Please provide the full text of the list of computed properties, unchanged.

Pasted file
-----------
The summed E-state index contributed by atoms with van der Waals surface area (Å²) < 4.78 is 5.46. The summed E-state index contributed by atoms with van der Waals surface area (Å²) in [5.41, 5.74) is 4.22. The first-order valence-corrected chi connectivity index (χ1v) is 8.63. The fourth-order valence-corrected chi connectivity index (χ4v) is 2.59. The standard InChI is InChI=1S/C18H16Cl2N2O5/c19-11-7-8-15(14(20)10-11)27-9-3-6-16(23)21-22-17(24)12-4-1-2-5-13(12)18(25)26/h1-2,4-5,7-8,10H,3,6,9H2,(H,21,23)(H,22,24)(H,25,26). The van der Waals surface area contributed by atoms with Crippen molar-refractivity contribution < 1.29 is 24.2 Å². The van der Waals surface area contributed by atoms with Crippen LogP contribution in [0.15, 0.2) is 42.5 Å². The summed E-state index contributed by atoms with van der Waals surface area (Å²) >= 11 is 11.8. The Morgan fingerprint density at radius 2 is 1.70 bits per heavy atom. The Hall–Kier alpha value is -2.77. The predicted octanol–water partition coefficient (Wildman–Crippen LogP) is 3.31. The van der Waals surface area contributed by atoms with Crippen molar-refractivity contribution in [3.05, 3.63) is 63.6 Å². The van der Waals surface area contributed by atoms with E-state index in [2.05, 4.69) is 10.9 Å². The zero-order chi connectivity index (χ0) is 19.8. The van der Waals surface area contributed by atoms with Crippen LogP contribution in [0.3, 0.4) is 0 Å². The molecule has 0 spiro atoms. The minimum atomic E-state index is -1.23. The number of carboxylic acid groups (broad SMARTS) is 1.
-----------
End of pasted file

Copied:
The summed E-state index contributed by atoms with van der Waals surface area (Å²) < 4.78 is 5.46. The summed E-state index contributed by atoms with van der Waals surface area (Å²) in [5.41, 5.74) is 4.22. The first-order valence-corrected chi connectivity index (χ1v) is 8.63. The fourth-order valence-corrected chi connectivity index (χ4v) is 2.59. The standard InChI is InChI=1S/C18H16Cl2N2O5/c19-11-7-8-15(14(20)10-11)27-9-3-6-16(23)21-22-17(24)12-4-1-2-5-13(12)18(25)26/h1-2,4-5,7-8,10H,3,6,9H2,(H,21,23)(H,22,24)(H,25,26). The van der Waals surface area contributed by atoms with Crippen molar-refractivity contribution < 1.29 is 24.2 Å². The van der Waals surface area contributed by atoms with Crippen LogP contribution in [0.15, 0.2) is 42.5 Å². The summed E-state index contributed by atoms with van der Waals surface area (Å²) >= 11 is 11.8. The Morgan fingerprint density at radius 2 is 1.70 bits per heavy atom. The Hall–Kier alpha value is -2.77. The predicted octanol–water partition coefficient (Wildman–Crippen LogP) is 3.31. The van der Waals surface area contributed by atoms with Crippen molar-refractivity contribution in [3.05, 3.63) is 63.6 Å². The van der Waals surface area contributed by atoms with E-state index in [2.05, 4.69) is 10.9 Å². The zero-order chi connectivity index (χ0) is 19.8. The van der Waals surface area contributed by atoms with Crippen LogP contribution in [0.3, 0.4) is 0 Å². The molecule has 0 spiro atoms. The minimum atomic E-state index is -1.23. The number of carboxylic acid groups (broad SMARTS) is 1.